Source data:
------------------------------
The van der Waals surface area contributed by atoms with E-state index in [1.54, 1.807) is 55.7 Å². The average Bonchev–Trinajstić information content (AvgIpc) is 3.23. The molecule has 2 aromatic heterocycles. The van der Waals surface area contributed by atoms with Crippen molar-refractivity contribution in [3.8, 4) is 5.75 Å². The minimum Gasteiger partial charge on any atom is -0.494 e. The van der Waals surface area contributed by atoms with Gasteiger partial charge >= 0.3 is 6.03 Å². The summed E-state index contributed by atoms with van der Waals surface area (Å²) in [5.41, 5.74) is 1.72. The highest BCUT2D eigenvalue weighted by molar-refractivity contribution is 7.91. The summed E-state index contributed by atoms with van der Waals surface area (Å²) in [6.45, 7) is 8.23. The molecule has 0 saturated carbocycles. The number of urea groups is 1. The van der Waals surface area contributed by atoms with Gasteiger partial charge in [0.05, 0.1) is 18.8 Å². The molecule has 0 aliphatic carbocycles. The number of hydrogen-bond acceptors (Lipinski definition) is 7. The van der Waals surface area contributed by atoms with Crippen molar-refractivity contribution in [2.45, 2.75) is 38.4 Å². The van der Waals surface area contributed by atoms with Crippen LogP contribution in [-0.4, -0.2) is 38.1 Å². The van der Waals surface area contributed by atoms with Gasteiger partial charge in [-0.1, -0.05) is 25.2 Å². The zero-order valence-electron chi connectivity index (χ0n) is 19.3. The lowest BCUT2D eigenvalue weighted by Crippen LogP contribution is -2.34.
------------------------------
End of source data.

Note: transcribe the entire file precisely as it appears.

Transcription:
The van der Waals surface area contributed by atoms with E-state index in [1.54, 1.807) is 55.7 Å². The average Bonchev–Trinajstić information content (AvgIpc) is 3.23. The molecule has 2 aromatic heterocycles. The van der Waals surface area contributed by atoms with Crippen molar-refractivity contribution in [3.8, 4) is 5.75 Å². The minimum Gasteiger partial charge on any atom is -0.494 e. The van der Waals surface area contributed by atoms with Gasteiger partial charge >= 0.3 is 6.03 Å². The summed E-state index contributed by atoms with van der Waals surface area (Å²) in [5.41, 5.74) is 1.72. The highest BCUT2D eigenvalue weighted by molar-refractivity contribution is 7.91. The summed E-state index contributed by atoms with van der Waals surface area (Å²) in [6.45, 7) is 8.23. The molecule has 0 saturated carbocycles. The number of urea groups is 1. The van der Waals surface area contributed by atoms with Gasteiger partial charge in [0.05, 0.1) is 18.8 Å². The molecule has 0 aliphatic carbocycles. The number of hydrogen-bond acceptors (Lipinski definition) is 7. The van der Waals surface area contributed by atoms with Crippen molar-refractivity contribution in [2.45, 2.75) is 38.4 Å². The van der Waals surface area contributed by atoms with Crippen LogP contribution in [-0.4, -0.2) is 38.1 Å². The van der Waals surface area contributed by atoms with Gasteiger partial charge in [-0.1, -0.05) is 25.2 Å². The zero-order valence-electron chi connectivity index (χ0n) is 19.3. The lowest BCUT2D eigenvalue weighted by Crippen LogP contribution is -2.34.